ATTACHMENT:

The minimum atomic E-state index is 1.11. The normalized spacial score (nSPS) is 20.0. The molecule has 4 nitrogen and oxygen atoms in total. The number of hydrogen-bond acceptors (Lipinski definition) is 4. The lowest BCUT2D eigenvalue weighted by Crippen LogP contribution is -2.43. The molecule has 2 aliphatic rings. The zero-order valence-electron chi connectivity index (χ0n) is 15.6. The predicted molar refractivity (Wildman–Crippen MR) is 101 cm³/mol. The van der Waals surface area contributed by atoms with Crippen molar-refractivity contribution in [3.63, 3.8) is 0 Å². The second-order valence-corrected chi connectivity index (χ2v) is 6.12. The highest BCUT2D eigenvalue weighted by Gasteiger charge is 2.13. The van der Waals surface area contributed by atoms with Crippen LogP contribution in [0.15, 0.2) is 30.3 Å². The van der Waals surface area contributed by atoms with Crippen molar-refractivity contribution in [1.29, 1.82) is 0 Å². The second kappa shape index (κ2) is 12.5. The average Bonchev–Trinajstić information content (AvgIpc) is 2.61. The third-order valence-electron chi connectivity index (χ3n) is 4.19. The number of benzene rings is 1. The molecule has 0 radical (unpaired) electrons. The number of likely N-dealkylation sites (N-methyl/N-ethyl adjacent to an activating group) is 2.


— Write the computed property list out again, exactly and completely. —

The minimum atomic E-state index is 1.11. The normalized spacial score (nSPS) is 20.0. The molecule has 4 nitrogen and oxygen atoms in total. The number of hydrogen-bond acceptors (Lipinski definition) is 4. The lowest BCUT2D eigenvalue weighted by Crippen LogP contribution is -2.43. The molecule has 2 aliphatic rings. The zero-order valence-electron chi connectivity index (χ0n) is 15.6. The predicted molar refractivity (Wildman–Crippen MR) is 101 cm³/mol. The van der Waals surface area contributed by atoms with Crippen molar-refractivity contribution in [3.63, 3.8) is 0 Å². The second-order valence-corrected chi connectivity index (χ2v) is 6.12. The highest BCUT2D eigenvalue weighted by Gasteiger charge is 2.13. The van der Waals surface area contributed by atoms with Crippen LogP contribution in [0.15, 0.2) is 30.3 Å². The van der Waals surface area contributed by atoms with Crippen molar-refractivity contribution in [1.29, 1.82) is 0 Å². The second kappa shape index (κ2) is 12.5. The average Bonchev–Trinajstić information content (AvgIpc) is 2.61. The third-order valence-electron chi connectivity index (χ3n) is 4.19. The number of benzene rings is 1. The molecule has 0 radical (unpaired) electrons. The number of likely N-dealkylation sites (N-methyl/N-ethyl adjacent to an activating group) is 2.